The Fort Aguada was the first five star hotel in Goa. Liz Kerkar’s mixture of modern fittings with Portuguese motifs and sea-shells and other beach symbols created the template for the modern Goan resort and has been copied again and again.
Though this is not widely recognized, much of what the Taj did in the Seventies was re-invention and re-imagination. Few people realize that a whole extra floor was added to the old Mumbai Taj building in the Sixties. Many of the so-called ‘historical’ suites were actually created during that era.
Similarly, the Indian palace hotel is largely a Taj invention. Yes, the Rambagh in Jaipur and the Lake Palace in Udaipur had been run as hotels through the 1960s, but they were feeble, terrible operations, run sloppily by their owners. When the Taj took them over on management contracts in the early Seventies, the group created entirely new spaces. They practically doubled the capacity of the Lake Palace by building a new wing that merged so perfectly with the rest of the palace that today, nobody even remembers that there are old and new parts to the hotel.
At the Rambagh, the ground floor (or basement, depending on your perspective) had no accommodation. The Taj cleared it out and created new rooms, fitted out in a palace style that Mrs Kerkar had created.
Even the historical suites in those properties were in disrepair. Liz Kerkar lovingly recreated and restored each of them, finding craftsmen and artisans who knew all the old techniques and could recreate the rooms that the maharajas and maharanis must once have lived in.
As for most of the palace rooms, they were created by Mrs Kerkar, based on her own imagining of what life in a palace should be like. The structures themselves were conceived decades ago (in the case of the Rambagh) or centuries ago (in the case of the Lake Palace) but the interiors of the hotels as they now exist sprang largely from Liz Kerkar’s imagination.
And then, there was the art. In that era, hotels all over the world did not spend huge sums on art. The Taj had always been an exception because of the Tata tradition of patronising the arts. In the early sixties the Taj even had an art gallery (Rupa Art Gallery) run by an outsider and then later, its own gallery (Taj Art Gallery) which lasted — I think – into the 1980s.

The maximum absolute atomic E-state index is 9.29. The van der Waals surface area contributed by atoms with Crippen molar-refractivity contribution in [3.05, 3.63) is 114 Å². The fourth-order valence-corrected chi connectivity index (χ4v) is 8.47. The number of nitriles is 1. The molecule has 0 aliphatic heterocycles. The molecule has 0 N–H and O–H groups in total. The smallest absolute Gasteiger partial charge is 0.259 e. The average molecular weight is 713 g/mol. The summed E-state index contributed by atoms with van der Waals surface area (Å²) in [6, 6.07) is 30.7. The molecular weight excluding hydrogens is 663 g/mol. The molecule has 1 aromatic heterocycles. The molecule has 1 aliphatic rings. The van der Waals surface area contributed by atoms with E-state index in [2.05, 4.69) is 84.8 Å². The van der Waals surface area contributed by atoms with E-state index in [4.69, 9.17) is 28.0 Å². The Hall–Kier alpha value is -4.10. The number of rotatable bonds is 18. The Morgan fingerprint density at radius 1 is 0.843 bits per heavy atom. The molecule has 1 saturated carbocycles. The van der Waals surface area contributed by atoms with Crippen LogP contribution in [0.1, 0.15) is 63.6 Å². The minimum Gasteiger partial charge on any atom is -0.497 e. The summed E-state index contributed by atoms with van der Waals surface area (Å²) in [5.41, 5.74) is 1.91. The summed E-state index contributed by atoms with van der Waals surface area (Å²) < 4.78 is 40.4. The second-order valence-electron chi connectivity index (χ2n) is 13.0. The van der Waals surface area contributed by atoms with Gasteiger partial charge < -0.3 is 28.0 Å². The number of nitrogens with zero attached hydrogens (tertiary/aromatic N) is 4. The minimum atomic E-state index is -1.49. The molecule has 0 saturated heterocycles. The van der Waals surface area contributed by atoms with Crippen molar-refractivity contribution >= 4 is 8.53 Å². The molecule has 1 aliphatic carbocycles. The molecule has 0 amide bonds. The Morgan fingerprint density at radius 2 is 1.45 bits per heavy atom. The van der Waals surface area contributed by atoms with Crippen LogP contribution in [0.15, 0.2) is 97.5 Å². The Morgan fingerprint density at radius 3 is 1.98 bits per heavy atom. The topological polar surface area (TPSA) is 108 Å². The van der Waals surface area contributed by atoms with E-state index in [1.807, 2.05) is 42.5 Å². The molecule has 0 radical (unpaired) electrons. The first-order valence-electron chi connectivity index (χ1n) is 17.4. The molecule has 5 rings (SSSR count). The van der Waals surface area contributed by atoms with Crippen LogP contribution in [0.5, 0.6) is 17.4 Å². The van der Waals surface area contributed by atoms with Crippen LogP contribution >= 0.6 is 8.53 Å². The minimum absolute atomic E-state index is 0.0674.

Mrs Kerkar spent a large part of her design budget on buying contemporary art. Partly, this was to encourage the contemporary art scene and partly it was to ensure that the art in all of the Taj suites was real and valuable. For the early part of the 1990s, I used to stay in small corner suites in the old wing of the Mumbai Taj (the 31/34 series) and though the rooms in the suites were all of the same size, each had been decorated so distinctively that it seemed totally different from the others. On the walls were Hussains and Ram Kumars —with no attempt being made to draw attention to them. That’s just the small suites — the fancy suites had works of art worth crores, all bought by Mrs Kerkar when prices were low.
A decade or so ago, when I still liked to stay at the Mumbai Taj, I did a TV show on the hotel’s art collection. Mortimer Chatterjee walked me around the hotel, pointing to each important piece. It was a mind-blowing experience and though Chatterjee said he wasn’t allowed to say what the Taj art collection was worth, I reckon it must be worth more than say, a whole hotel like The President or the Fort Aguada.
Liz Kerkar died last week, after a longish illness and I wondered how many people recognized what she had achieved. Her contribution to the Taj is, of course, enormous. But I think her achievements went beyond a single group and encompassed the whole Indian hotel industry. She created an Indian paradigm for hotel design which has, in one way or the other, influenced all the other chains.
And I would argue that it has gone beyond hotels. For many rich Indians, good taste is what they see in hotels and it is that look that they try to copy in their homes. So, without ever intending to, I suspect Liz Kerkar created a whole new school of Indian interior design.